Bahrain: time to end dollar pegging?

Bahrain: time to end dollar pegging?
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Published October 10th, 2012 - 08:16 GMT via SyndiGate.info

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Bahrain needs to stop pegging its currency to the dollar as the US economy continues its slowdown
Bahrain needs to stop pegging its currency to the dollar as the US economy continues its slowdown
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Bank Sarasin
,
Burkhard Varnholt

Bahrain needs to rethink having its currency pegged to the US dollar in order to minimise the risks arising from a slowing American economy.

That was the message from Swiss private bank Bank Sarasin's chief investment officer and asset management head Dr Burkhard Varnholt.

"Bahrain has a strong economy and a strong currency that can easily stand on its own," he told the GDN.

"By pegging its currency to the dollar, it risks importing the unintended consequences of what cheap money policy has been doing to the US.

"When you have periods like these, you undermine one of the important mechanisms in capitalism, which is that freely set interest rates allocate capital efficiently.

"What we've seen in the last five years has nothing to do with freely set interest rates and has everything to do with government bond market interventions."

Manipulation by central banks has caused investments to take place, which otherwise would not have and that has historically never worked well, he said.

"It should be seen as a risk in Bahrain, when you import this through the currency peg.

"Bahrain should let its currency float."

The German economist believes that Bahrain's economy will be one of the stronger ones in the GCC region by next year on the back of strong power and oil prices.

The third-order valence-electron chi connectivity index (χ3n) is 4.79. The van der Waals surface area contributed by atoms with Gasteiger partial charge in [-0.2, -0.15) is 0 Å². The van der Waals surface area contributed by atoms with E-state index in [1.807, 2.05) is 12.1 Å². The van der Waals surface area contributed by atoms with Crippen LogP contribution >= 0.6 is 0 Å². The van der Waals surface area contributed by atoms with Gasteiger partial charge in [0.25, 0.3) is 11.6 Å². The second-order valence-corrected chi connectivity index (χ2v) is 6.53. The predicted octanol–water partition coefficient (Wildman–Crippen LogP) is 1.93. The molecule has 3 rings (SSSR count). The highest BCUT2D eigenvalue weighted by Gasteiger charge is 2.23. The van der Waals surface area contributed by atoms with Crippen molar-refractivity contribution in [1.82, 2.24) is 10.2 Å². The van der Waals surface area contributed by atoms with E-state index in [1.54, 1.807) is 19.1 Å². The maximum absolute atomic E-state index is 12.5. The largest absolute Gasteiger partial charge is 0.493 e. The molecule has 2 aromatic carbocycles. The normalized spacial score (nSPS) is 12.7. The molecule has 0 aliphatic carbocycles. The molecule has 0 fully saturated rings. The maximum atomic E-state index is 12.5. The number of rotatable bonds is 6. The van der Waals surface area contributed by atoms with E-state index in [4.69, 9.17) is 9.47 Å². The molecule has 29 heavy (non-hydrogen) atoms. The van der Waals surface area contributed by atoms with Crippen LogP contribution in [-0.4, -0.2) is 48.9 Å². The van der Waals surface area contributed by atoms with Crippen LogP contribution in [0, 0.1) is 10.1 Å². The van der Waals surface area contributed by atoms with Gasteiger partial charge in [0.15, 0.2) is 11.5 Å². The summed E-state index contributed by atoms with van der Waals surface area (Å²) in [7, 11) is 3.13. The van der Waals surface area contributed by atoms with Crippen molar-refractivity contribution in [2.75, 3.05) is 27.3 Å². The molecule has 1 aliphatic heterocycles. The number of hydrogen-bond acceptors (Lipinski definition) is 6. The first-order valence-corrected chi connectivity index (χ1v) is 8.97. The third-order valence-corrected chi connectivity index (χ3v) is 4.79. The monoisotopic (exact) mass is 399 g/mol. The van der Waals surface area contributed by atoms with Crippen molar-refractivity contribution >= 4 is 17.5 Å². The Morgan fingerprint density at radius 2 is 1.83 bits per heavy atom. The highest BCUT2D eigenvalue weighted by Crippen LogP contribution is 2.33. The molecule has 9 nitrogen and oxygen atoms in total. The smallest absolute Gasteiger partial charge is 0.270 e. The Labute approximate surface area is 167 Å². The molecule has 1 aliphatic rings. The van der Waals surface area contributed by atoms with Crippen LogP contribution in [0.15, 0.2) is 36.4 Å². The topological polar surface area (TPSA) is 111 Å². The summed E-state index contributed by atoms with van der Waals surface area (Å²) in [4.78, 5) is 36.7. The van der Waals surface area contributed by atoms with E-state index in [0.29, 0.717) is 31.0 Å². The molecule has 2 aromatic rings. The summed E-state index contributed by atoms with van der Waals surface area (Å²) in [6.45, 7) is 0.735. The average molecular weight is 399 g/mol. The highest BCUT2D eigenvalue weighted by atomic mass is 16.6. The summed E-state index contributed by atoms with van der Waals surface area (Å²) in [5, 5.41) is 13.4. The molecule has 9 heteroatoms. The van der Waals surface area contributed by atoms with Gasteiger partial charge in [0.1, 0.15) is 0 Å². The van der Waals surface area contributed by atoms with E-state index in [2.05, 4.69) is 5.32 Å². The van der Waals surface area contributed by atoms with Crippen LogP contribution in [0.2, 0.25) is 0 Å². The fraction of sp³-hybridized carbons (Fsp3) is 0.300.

"The housing overhang, which was a grave challenge for the Bahraini economy after the big crash worked itself off and is sizeably less felt today and will even balance with housing demand shortly," said Dr Varnholt.

Investors are still complacent about the medium term outlook for oil prices, which he believes would rise to $120 to $130 in the next year and a half.

"The environment remains very favourable for strong power prices and strong oil and gas costs," he said.

"These prove to be helpful forces for the Bahraini economy and if the country can keep up the good steps it has taken over the last 12 months, it will become one of the stronger economies in 2013."

September was the busiest month in recorded history for global bond markets and Bahrain has been playing a critical role through its bond issuances, he added.

"Investors have become more yield-hungry than ever before," said Dr Varnholt.

"Bahrain was just a part and parcel of what has become a global quest for yield, which is ultimately the result of quantitative easing in the US and Europe, which in turn is being exported around the world through pegged currencies."

Bahrain stood out, in relative terms through its offer of a pickup with excellent quality and better risk return ratio than traditional Western long-dated government bonds, he added. 

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